Make amends, McCrory: a 12-step program for the governor | Citizen | Indy Week

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Make amends, McCrory: a 12-step program for the governor

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It was an extraordinary rebuke. Gov. Pat McCrory, a Republican, vetoed just two of the dozens of bills passed by the General Assembly during its 2013 assault on progress in North Carolina—two relatively minor bills. Last week, Republican legislators flicked their middle fingers at McCrory, voting to override his vetoes by the required three-fifths majorities in the House and Senate. In the Senate, the "debate" was over in six minutes.

R-E-S-P-E-C-T? McCrory got none from his fellow Republicans. Maybe it's time for him to reach out to the independents and, yes, Democrats, who've been treated with such disdain by Republican leaders since the GOP seized control of state government last November.

McCrory's initial reaction, unfortunately, was to blame everyone but himself. In a rambling statement, he lashed out at legislators for passing flawed bills in late-night sessions, slipping new education policies into the budget bill and ignoring "executive branch concerns over long-term operational costs."

He blamed unnamed furniture manufacturers "in towns like High Point" for the override on a bill relaxing the rules about employer verifications, charging that those companies would rather hire illegal immigrants than hard-working North Carolinians. He said he wouldn't enforce the other bill—requiring drug tests for welfare applicants—because legislators failed to appropriate any money for it.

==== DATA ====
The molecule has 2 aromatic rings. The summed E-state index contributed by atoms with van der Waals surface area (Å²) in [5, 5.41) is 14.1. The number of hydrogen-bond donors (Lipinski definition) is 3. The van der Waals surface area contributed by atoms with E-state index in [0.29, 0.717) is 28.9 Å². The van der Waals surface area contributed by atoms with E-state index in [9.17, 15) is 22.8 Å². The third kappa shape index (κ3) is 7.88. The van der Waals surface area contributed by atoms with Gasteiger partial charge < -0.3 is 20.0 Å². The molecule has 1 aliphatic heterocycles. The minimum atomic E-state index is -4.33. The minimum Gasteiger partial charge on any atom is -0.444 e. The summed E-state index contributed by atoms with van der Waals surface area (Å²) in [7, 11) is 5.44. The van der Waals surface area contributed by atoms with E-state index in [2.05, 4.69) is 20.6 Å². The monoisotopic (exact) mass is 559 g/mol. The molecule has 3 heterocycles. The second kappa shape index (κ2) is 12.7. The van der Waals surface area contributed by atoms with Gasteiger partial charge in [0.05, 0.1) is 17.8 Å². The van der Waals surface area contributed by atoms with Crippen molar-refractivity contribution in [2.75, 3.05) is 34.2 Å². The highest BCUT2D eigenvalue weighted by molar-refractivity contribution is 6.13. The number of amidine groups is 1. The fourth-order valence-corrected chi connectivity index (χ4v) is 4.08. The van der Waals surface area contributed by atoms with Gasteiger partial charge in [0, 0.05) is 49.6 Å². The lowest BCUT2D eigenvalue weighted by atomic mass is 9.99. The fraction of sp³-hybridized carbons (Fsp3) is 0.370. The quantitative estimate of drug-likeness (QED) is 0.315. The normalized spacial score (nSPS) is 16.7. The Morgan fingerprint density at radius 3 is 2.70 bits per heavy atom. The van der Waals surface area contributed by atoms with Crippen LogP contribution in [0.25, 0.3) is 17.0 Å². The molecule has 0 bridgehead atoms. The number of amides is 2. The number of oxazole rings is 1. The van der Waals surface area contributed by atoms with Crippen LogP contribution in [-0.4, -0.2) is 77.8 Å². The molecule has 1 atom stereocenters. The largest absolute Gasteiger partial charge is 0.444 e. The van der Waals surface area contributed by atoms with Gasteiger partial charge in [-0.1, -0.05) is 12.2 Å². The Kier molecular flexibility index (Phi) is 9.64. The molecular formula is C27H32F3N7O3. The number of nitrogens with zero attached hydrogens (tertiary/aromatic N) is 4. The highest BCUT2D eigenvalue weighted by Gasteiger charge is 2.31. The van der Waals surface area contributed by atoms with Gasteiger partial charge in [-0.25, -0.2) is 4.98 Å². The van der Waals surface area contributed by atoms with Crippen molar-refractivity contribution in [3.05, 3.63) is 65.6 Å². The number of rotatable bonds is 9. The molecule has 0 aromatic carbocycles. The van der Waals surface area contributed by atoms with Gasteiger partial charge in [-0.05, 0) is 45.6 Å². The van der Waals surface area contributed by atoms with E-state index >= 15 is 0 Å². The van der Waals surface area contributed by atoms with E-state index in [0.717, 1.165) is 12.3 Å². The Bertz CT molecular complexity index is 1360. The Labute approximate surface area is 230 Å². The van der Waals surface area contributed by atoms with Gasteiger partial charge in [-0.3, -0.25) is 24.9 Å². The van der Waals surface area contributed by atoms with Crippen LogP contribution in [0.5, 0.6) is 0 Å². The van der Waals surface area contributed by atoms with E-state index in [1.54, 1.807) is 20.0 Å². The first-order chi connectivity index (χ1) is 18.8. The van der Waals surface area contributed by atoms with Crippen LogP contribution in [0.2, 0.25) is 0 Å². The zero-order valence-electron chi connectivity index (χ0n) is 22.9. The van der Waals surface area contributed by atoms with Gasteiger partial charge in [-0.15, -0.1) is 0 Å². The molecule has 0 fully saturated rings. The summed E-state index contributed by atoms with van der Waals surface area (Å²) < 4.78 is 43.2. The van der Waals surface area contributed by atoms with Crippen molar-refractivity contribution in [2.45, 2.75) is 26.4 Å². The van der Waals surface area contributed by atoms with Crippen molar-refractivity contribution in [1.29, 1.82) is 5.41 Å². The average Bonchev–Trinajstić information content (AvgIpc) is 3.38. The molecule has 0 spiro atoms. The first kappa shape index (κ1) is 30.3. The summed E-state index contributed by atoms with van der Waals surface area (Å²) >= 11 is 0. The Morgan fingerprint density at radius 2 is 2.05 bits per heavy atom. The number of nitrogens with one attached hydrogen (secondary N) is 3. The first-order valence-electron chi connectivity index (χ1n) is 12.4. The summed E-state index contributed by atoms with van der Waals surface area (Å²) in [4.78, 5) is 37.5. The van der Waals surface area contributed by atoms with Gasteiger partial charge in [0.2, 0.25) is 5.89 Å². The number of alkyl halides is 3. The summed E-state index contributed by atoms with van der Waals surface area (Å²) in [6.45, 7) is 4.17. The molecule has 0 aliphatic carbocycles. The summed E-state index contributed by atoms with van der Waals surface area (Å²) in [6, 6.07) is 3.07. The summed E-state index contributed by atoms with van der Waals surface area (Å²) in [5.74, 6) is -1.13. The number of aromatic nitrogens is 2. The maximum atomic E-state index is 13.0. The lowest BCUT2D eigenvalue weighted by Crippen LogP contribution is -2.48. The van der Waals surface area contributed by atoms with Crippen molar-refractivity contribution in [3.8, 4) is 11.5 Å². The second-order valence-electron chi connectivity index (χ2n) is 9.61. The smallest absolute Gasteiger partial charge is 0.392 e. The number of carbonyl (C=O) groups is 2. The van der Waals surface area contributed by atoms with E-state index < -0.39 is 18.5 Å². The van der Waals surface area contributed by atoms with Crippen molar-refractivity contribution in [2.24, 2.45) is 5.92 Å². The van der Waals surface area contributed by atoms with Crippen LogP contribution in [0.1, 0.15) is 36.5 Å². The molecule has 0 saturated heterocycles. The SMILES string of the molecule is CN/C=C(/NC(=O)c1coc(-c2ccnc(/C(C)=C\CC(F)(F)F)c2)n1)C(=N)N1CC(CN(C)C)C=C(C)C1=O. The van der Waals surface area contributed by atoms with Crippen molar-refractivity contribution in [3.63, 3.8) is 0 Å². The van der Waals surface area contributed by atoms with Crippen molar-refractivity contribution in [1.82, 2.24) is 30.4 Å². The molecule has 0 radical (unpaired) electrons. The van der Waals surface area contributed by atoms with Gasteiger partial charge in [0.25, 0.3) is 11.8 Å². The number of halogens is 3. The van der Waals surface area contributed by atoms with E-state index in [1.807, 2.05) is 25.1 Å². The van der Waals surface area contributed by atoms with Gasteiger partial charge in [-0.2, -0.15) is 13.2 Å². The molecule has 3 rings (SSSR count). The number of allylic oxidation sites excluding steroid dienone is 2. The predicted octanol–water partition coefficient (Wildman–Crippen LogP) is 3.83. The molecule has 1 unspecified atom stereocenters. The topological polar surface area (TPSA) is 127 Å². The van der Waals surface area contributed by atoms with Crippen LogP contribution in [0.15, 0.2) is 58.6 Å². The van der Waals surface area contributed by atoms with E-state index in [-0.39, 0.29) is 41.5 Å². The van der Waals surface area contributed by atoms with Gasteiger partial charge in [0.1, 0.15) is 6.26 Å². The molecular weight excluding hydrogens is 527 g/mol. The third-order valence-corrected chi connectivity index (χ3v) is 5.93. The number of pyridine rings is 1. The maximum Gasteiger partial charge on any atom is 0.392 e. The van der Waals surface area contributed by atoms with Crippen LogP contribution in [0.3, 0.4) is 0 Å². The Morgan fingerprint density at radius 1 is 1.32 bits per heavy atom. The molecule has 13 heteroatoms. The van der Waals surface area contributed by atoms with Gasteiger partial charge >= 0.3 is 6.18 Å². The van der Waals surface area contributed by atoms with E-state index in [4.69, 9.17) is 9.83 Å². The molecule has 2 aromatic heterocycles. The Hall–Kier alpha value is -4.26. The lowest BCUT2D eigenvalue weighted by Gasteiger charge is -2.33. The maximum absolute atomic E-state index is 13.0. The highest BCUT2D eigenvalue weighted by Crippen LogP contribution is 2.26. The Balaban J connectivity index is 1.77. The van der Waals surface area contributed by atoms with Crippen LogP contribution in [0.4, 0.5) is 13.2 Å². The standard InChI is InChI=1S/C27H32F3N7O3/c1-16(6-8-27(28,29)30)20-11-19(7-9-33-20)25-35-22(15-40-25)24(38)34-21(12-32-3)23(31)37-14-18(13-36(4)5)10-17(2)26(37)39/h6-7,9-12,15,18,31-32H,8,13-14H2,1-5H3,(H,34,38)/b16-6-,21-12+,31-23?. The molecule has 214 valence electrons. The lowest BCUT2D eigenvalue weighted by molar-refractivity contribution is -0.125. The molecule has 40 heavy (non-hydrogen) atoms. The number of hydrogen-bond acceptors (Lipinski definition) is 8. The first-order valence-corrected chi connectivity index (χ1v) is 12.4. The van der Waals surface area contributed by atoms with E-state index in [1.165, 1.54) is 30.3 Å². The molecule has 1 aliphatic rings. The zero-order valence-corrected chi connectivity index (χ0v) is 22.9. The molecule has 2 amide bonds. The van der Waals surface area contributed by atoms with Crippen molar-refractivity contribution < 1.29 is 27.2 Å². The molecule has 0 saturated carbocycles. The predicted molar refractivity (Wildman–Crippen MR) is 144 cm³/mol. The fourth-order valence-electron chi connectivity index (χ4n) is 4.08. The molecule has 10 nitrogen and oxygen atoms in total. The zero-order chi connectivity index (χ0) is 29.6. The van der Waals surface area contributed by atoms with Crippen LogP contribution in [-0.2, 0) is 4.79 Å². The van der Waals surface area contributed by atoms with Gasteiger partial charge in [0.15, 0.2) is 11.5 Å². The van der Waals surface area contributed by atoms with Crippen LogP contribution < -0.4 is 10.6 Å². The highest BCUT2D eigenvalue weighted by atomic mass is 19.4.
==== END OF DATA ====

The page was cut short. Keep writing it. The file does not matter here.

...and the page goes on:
Actually, there is money for it in the budget—not much, but not much is needed because the bill doesn't kick in until the next budget begins.

Then Sen. Tom Apodaca, the acerbic Republican who heads the Senate Finance Committee, joked that if McCrory needs money, he should look for it in the inflated salaries of officials at the Department of Health and Human Services. This was a gut shot, given the recent screaming headlines about the failures of DHHS under Secretary Aldona Wos and her coterie of overpaid aides.

McCrory seemed not to remember that he'd signed the budget bill as well as a host of other late-night session specials. These included the worst voter-suppression law in the country—the bill he said he'd sign while admitting he hadn't read it—and an anti-abortion package slipped into an unrelated bill about motorcycle safety.

His wails brought McCrory little but scorn from editorial writers. "This first-year governor is almost impossible to figure out," the Greensboro News & Record thundered. The High Point Enterprise said he'd taken "an uninformed, cheap shot at High Point."

And yet, for all his evasions and prevarications, I discern for the first time in McCrory a recognition that all is not well. Sure, he blames his troubles on reporters too stupid to understand his complex ideas. (Cut taxes. End of idea.)

But behind his facade of ideological certainty and insouciance, he seems aware that he has a problem. His plummeting poll numbers tell him that. A Public Policy Polling survey showed his approval rating is the lowest yet: 51 percent disapprove of his performance; half of voters say the General Assembly is causing North Carolina national embarrassment. (Read more about North Carolina's national image problem.)